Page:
By Ben Goodwin (’16)
As part of our university requirements, we take at least one semester of a language or culture course. So to fulfill this requirement I took a class in Florence because what better place to study Italian than, well, Italy. This is a great learning environment seeing as we study every time we go out to eat, go to a café or navigate the Florentine bus system. Being in a foreign country also opens all sorts of doors for our professors to use different teaching techniques. My Italian teacher took us to a café where she would only pay for our coffees if we ordered correctly using nothing but Italian. On another day we got a lesson in public transportation and took the bus to the neighboring hill town of Fiesole for one of the most breathtaking views I have ever seen, and with it a visit to one of the oldest Franciscan churches still standing in the world.
Those trips were fun and games, especially compared to our trip last week. We didn’t meet for class at our GIF building, but instead at Il Mercato Centrale (The Central Market) in downtown Florence. Picture a huge indoor farmers market where full cow carcasses (think Rocky’s punching bags), fruit picked that morning, and mountains of fresh bread filled a four-square-block warehouse.
This was the Italian 101 version of baptism-by-fire. We had 25 minutes to collect information about practically every kind of item that was sold in the market. We ran around this place trying to communicate with vendors who knew no English, acquiring basic information most three-year-olds would know. Now, in my opinion, two weeks into our class, we deserved a pat on the back if we got a question out without butchering the words too bad, but God help us if they answered. It was a lot of nodding and saying “Grazie!” then asking our partner “Okay did you get a word of that?” “Not one bit.”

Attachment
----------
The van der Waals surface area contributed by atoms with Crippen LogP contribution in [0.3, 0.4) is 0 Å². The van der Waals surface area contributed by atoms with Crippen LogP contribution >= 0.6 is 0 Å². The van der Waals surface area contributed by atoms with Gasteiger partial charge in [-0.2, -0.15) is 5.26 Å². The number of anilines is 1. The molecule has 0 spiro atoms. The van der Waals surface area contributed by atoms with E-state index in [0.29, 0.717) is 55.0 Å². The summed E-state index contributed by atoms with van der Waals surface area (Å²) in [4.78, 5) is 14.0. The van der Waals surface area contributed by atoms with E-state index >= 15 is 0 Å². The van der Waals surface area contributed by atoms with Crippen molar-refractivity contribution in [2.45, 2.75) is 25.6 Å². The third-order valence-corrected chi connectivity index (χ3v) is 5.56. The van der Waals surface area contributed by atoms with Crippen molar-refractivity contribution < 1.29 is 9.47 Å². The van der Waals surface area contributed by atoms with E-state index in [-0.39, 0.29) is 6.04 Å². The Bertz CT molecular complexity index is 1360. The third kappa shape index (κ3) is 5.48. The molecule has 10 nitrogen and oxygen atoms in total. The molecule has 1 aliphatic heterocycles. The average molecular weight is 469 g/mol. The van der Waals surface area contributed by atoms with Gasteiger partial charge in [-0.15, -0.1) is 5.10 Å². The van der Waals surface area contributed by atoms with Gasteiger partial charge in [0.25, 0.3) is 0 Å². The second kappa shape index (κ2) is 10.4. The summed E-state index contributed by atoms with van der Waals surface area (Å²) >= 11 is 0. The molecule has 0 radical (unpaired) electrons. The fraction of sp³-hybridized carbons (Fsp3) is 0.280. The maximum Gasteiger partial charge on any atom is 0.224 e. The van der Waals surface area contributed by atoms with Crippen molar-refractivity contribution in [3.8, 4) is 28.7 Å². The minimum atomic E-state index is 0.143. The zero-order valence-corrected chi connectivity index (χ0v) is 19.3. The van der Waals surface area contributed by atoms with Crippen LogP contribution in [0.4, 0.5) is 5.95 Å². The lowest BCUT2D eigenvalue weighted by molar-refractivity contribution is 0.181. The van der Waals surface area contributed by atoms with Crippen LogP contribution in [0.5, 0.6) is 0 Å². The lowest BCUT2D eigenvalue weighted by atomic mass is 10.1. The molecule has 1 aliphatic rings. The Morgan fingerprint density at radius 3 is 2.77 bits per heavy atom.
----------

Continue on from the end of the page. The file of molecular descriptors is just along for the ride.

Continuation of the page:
Probably the most important part of our experience at the market was problem solving and embracing our ignorance. A few of us were scorned (and maybe sworn at, I’m not sure) by a couple of vendors who must not have had their morning cappuccino yet. We also survived the looks we got when we asked what a cherry tomato was, and what flat bread looked like. This is real-world and we all floundered like lost goldfish in the open sea. It was nice to see what it was like and challenge myself to use my new language to solve problems. I have a brand new appreciation for non-English-speaking visitors to America. I will now be the first to help them.
Foreign language is by no means my strong suit. Give me a lab and some chemicals and I can get by okay. However, experiencing new cultures is unique. I will never have this kind of opportunity again. I may be missing studying science for the summer, but I could think of worse ways to learn Italian.
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